Editor’s note: The goal of fact-checkED is to bring clinical precision to complex issues that are easily misunderstood, aiming to counteract incorrect information before it continues to circulate.
Sally Butzin has a rich and accomplished history in public education, as a classroom teacher, instructional innovator and published author. But her latest column in the Tallahassee Democrat offers an unfortunate brew of bitterness and hyperbole about modern reforms.
Butzin cast Florida today as something of an educational wasteland, reminiscing about the early 1990s when “innovation was encouraged” and contrasting that with the election of Gov. Jeb Bush in 1998 when “the bottom fell out.” She deplored the “emphasis on testing and accountability” but especially blames charter schools and private school vouchers. They constitute a “monstrous parallel system” that “has bled the life out of public education” and “left millions of children behind.”
We’ll leave to others the political defense of Bush, who ushered in a wave of education reform in his eight years in office, and instead focus on three of her more tangible claims.
Claim No. 1: “These new schemes had no accountability to taxpayers.”
The “schemes,” in this context, refer to charter schools and private school scholarships.
First, charter schools are created through a contract with each public school district that involves oversight into educational goals and tax dollars received. Their students are required to take the same state assessment tests as all other district students and the schools receive the same letter grade ratings as public schools. Further, under state law, a charter school can be shut down, and many have been, for receiving two grades of F.
Second, the state’s largest scholarship program, the Florida Tax Credit Scholarship serving 108,570 economically disadvantaged students in 1,836 private schools, is overseen by the state Department of Education. Students are required to take nationally norm-referenced tests approved by the state and those test results are reported publicly each year. Schools that receive more than $250,000 in scholarship dollars are required to submit financial reports by certified public accountants, and scholarship funding organizations are audited each year by the State Auditor General and private accounting firms. The students, schools and scholarship organizations are subject to roughly 17,000 words of statutory and agency regulations.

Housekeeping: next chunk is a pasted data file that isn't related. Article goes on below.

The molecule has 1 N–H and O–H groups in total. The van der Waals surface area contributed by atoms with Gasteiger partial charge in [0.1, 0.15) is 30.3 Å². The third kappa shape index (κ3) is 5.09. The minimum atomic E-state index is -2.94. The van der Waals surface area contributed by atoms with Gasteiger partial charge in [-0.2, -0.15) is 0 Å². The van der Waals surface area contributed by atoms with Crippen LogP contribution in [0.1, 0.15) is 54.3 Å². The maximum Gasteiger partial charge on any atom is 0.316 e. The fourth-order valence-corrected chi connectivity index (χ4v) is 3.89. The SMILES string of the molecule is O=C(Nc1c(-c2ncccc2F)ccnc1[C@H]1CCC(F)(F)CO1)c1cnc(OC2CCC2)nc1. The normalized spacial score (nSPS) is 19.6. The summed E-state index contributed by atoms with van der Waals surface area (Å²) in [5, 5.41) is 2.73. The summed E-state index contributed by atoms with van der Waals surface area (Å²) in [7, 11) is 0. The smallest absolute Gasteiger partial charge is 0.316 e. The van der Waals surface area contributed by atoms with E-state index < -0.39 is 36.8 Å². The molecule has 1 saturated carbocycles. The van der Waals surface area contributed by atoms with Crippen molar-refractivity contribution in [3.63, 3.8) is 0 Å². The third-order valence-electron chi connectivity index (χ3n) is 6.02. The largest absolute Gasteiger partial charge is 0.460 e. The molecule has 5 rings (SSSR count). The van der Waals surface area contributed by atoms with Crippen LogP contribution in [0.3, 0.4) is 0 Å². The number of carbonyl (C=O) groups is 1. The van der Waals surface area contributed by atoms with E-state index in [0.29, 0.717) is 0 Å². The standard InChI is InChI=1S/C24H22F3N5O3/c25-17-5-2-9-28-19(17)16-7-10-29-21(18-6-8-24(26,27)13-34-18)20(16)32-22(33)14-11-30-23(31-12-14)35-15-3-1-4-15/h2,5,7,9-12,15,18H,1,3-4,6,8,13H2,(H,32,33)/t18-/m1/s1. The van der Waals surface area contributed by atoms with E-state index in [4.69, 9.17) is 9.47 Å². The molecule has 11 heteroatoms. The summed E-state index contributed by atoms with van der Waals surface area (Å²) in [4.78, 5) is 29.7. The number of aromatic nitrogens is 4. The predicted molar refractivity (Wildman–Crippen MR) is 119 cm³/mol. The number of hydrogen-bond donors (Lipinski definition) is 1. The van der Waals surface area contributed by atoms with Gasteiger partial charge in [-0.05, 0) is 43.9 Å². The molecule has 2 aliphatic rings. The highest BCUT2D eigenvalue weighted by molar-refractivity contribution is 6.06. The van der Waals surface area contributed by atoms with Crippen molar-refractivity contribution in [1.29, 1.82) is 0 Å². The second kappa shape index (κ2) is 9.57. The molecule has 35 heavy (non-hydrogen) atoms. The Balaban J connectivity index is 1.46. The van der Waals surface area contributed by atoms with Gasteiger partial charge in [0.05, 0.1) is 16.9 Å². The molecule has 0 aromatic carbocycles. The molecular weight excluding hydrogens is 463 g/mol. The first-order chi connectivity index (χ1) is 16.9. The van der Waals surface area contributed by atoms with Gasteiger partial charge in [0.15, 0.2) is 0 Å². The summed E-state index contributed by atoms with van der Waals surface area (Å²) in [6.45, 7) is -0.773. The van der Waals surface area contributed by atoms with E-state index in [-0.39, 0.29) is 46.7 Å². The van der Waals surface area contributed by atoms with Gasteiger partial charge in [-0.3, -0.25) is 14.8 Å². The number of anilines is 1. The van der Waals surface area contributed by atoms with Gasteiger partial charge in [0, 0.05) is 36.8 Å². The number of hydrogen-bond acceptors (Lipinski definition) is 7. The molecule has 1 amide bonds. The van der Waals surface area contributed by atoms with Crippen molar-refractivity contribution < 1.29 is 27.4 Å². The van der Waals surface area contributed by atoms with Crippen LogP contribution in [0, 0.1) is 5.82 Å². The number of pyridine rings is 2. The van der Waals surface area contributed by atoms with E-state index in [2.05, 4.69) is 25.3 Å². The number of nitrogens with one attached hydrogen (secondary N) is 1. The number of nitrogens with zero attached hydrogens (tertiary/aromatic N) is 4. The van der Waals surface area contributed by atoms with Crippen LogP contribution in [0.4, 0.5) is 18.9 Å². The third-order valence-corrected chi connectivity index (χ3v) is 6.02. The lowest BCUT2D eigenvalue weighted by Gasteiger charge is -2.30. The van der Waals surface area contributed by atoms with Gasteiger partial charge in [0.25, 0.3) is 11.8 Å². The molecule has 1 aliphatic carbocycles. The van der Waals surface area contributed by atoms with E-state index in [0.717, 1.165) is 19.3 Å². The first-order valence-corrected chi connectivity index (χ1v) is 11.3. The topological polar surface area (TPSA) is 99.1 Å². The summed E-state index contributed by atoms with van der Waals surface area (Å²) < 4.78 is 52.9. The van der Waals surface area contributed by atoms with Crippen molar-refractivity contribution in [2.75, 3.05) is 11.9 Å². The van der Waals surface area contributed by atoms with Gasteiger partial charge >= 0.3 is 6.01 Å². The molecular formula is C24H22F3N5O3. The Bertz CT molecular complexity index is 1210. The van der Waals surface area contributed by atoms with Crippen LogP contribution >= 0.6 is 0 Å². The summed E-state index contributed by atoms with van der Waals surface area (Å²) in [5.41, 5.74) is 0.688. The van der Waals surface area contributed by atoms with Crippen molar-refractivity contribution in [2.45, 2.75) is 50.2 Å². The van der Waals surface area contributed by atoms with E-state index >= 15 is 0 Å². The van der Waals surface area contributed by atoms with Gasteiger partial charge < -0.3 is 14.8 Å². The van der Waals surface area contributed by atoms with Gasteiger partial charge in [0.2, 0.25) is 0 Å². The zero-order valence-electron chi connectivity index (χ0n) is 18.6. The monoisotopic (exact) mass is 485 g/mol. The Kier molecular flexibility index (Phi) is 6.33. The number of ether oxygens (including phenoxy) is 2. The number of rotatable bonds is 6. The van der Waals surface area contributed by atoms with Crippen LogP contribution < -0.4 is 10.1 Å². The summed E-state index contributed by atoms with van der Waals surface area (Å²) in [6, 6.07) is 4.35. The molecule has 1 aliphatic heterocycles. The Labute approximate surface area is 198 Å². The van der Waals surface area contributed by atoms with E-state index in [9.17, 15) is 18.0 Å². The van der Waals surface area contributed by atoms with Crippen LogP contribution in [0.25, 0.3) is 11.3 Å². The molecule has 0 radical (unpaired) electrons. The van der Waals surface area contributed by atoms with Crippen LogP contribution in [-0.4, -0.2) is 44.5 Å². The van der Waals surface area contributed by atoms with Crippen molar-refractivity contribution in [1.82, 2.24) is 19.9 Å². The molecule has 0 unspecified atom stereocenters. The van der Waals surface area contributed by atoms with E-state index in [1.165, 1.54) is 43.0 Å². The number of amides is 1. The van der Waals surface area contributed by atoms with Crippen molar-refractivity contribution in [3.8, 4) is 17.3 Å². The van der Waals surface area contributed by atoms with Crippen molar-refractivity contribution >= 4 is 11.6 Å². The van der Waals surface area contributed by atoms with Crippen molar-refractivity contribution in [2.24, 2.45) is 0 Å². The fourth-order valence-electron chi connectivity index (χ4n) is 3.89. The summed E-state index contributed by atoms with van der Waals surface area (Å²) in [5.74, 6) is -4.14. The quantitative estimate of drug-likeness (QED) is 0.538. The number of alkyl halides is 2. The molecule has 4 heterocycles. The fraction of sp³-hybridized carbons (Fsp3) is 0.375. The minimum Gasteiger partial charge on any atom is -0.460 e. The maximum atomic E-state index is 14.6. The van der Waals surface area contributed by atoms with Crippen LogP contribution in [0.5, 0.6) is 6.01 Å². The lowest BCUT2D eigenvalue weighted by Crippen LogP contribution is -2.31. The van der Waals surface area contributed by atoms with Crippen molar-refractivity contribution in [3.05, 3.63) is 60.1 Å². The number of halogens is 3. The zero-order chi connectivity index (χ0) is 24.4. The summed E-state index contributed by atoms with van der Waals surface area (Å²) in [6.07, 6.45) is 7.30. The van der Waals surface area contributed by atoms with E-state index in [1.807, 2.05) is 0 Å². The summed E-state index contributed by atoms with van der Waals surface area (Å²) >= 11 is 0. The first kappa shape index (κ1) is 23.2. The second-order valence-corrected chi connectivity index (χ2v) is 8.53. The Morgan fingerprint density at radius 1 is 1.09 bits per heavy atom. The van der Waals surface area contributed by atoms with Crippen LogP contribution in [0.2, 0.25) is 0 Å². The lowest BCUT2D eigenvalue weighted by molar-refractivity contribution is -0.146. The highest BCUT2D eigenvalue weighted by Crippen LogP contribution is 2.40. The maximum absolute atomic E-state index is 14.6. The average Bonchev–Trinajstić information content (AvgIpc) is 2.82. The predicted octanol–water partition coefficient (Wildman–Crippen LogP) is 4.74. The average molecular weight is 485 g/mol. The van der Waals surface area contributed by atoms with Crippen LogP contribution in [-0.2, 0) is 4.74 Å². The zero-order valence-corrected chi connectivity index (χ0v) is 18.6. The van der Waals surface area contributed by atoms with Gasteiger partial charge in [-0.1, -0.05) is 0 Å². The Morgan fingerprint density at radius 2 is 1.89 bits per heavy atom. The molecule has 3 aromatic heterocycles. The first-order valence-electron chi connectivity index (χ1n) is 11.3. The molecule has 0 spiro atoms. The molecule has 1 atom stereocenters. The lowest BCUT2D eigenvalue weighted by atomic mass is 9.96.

Third, both charter schools and scholarship schools face a form of accountability that can be more intense than state regulations and audits. Because they are schools of choice and students are free to attend or not, they can go out of business if parents are dissatisfied and choose elsewhere.
These points are brief in part because Butzin’s claim is categorical. She wrote that they have “no accountability,” which is flatly false.
Claim No. 2: “This parallel system has bled the life out of public education, as billions of dollars flowing to it have left millions of children behind.”
This claim seems to have a life of its own, despite the fact that it is refuted by extensive independent research. At its core, it assumes that public schools should be paid tax dollars without regard to how many students attend them, even though Florida has always funded education on a per-student basis. And it ignores the fact that students choosing these two alternative options receive fewer dollars than they would if they remained in a traditional public school.
This is the third time in the short history of fact-checkED that we have analyzed this financial cost claim, and for more detail we invite you to read our first effort. Once again, we rate this claim as false.
Claim No. 3: “Now, it would be one thing if this parallel system was improving outcomes for all our children. But this is simply not the case.”
Butzin did not share her data on outcomes, but the National Assessment of Educational Progress (NAEP) is generally regarded as one of the most reliable indicators of academic achievement in elementary and secondary schools. NAEP, often called the “Nation’s Report Card,” paints an entirely different picture.
By every measure, the NAEP reading and math test scores of fourth- and eighth-graders have increased over the past two decades – the period after which Butzin says “the bottom fell out.” The percentage of fourth-graders who meet basic standards in math is up by nearly two-thirds, and the percentage rated proficient or above has tripled. The percentage of fourth-graders who meet basic standards in reading is up by a third, and the proficient and above is up by two-thirds. Similarly, the percentage of eighth-graders who meet basic in math is up by a fifth, and proficient is up by four-fifths. The percentage of eighth-graders at basic in reading is up by a tenth, and the percentage above proficient up by half.
And, according to the Urban Institute’s adjustment of rankings for race, income and English language learner status, Florida ranks first in fourth-grade reading, first in fourth-grade math, third in eighth-grade reading and eighth in eighth-grade math.
A few other measures are worth mentioning. The most recent Education Week Quality Counts report ranked Florida fourth in the nation in terms of K-12 academic achievement. The College Board ranked Florida third in percentage of graduating high school seniors who have passed college-caliber Advanced Placement exams. The high school graduation rate has jumped from 60.1 percent to 86.9 percent in the past two decades.
We don’t know the data Butzin used, but we rate her claim as highly misleading.